LIFE IS A RIGHT TO BE WELCOMED, NO TO SUICIDE AND EUTHANASIA
Pope Francis began yet another general audience catechesis on St. Joseph, saying “we now consider him as the patron of a happy death. This traditional devotion was born of the Church’s meditation on Joseph’s own death, comforted by the presence of the Blessed Mother and the Lord Jesus. Today we tend to avoid the thought of our own death, yet our faith in the Risen Jesus invites us not only to be unafraid of death, but to accept it with trust in Christ’s promises.” (Vatican media photo)
Francis explained that, “our relationship with death is never about the past, but always about the present. The so-called ‘feel-good’ culture tries to remove the reality of death, but the coronavirus pandemic has brought it back into focus in a dramatic way. So many brothers and sisters have lost loved ones without being able to be near them, and this has made death even harder to accept and process.”
“The Christian faith is not a way of exorcising the fear of death; rather, it helps us to face it,” said the Pope.
“It is only through faith in resurrection that we can face the abyss of death without being overwhelmed by fear. Not only that: we can restore a positive role to death. Indeed, thinking about death, enlightened by the mystery of Christ, helps us to look at all of life through fresh eyes. I have never seen a moving van following a hearse! It makes no sense to accumulate if one day we will die. What we must accumulate is charity, and the ability to share, not to remain indifferent when faced with the needs of others.”
“Or, what is the point of arguing with a brother, with a sister, with a friend, with a relative, or with a brother or sister in faith, if then one day we will die? Before death, many issues are brought down to size. It is good to die reconciled, without grudges and without regrets!”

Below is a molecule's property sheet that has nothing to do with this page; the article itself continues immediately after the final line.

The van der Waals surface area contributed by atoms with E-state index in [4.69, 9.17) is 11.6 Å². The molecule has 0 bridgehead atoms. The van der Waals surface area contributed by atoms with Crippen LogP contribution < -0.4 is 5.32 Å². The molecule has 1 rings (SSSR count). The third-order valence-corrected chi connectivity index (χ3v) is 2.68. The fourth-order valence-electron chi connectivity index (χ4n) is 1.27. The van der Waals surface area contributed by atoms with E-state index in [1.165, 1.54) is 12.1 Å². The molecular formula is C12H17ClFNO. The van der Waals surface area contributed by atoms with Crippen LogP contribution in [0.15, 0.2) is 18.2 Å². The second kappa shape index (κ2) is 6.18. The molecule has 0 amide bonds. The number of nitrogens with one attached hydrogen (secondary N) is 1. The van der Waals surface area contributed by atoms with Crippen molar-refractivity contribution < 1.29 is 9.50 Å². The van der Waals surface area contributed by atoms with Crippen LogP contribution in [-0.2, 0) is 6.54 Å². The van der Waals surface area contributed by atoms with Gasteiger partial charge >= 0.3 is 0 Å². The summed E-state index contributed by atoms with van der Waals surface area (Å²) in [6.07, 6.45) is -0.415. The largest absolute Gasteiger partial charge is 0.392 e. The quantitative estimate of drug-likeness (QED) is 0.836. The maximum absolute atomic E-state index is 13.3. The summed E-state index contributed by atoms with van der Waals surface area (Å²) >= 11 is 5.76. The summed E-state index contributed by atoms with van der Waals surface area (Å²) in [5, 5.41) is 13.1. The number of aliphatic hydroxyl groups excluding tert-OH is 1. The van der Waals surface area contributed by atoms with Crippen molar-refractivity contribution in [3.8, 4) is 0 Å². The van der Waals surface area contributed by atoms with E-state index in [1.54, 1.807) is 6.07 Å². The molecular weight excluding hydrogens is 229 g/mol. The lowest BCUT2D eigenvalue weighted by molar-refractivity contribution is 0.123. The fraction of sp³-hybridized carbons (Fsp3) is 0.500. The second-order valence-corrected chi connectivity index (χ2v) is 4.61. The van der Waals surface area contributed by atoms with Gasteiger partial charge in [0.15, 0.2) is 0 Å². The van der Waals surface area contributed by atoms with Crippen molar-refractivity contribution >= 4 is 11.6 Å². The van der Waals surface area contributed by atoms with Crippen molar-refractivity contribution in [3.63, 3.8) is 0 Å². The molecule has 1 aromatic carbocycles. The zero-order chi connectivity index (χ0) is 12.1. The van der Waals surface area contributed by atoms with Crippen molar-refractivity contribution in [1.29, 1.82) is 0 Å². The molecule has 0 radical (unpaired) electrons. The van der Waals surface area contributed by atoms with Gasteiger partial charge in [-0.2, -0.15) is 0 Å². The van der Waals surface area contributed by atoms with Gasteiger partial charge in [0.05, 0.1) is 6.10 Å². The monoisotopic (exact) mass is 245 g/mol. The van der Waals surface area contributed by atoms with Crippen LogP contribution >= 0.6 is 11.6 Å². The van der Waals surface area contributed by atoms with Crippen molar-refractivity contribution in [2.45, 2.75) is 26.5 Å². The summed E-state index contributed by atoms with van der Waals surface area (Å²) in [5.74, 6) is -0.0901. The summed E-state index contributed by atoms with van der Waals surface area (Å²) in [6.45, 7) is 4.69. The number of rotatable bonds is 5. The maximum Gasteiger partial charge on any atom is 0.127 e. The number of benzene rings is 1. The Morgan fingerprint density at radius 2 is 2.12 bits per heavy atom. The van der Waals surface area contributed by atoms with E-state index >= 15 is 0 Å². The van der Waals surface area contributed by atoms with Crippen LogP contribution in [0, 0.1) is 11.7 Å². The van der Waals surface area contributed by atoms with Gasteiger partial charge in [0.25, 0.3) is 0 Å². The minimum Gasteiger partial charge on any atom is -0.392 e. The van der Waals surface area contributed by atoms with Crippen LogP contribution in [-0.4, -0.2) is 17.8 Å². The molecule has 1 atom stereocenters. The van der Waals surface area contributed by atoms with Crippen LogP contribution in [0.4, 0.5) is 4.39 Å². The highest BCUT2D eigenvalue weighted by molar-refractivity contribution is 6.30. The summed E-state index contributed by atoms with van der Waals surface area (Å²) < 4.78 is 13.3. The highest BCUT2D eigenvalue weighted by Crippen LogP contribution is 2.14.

Francis spoke about “the quality of death itself, of pain, of suffering. Indeed, we must be grateful for all the help that medicine endeavours to give so that, through so-called “palliative care,” every person who is preparing to live the last stretch of their life can do so in the most human way possible. However, we must be careful not to confuse this help with unacceptable drifts towards euthanasia. We must accompany people towards death, but not provoke death or facilitate assisted suicide.”
Indeed, said the Holy Father, “Indeed, life is a right, not death, which must be welcomed, not administered. And this ethical principle applies to concerns everyone, not just Christians or believers.”
The Pope and faithful present at the audience then prayed a Hail Mary for the dying and those who are experiencing bereavement.
POPE REITERATES CALL FOR PEACE IN UKRAINE AS DIPLOMATIC EFFORTS CONTINUE
During the general audience on Wednesday, the Pope described war as “madness” and appealed for dialogue as a way of overcoming tensions and threats of conflict in Ukraine.
By Vatican News staff reporter
In his remarks, the Pope thanked all the communities who joined in prayer for peace in the country on January 26.
“We continue to implore the God of peace that tensions and threats of war be overcome through serious dialogue, and that the Normandy format talks may also contribute to this end. Let us not forget: war is madness.”
Tensions between Russia and Ukraine have been ongoing for years. Most recently, Russia began moving troops and military equipment near its border with Ukraine late last year, raising concerns of a potential invasion. In the latest developments, diplomatic efforts have been gathering pace in a bid to defuse the situation.
Following talks with President Vladimir Putin, French President Emmanuel Macron said on Tuesday he believed steps can be taken to de-escalate the crisis and called on all sides to stay calm.
Both Putin and Ukrainian President Volodymyr Zelenskiy had told him they were committed to the principles of a 2014 peace agreement, he said, adding that this deal, known as the Minsk accords, offered a path to resolving their ongoing disputes.
Meeting German Chancellor Olaf Scholz later in Berlin, both Macron and the chancellor said, “Our common goal is to prevent a war in Europe.”
Macron and Scholz also met in Berlin with Polish President Andrzej Duda. The French presidency said after the talks the three leaders expressed their joint support for Ukrainian sovereignty.
The United States and European Union have threatened Russia with sanctions if it attacks Ukraine. However, Moscow has largely dismissed new sanctions as an empty threat.
U.S. President Joe Biden warned on Monday that if Russia invaded Ukraine, “there will be no longer Nord Stream 2,” referring to a newly built, as yet unopened gas pipeline to Germany.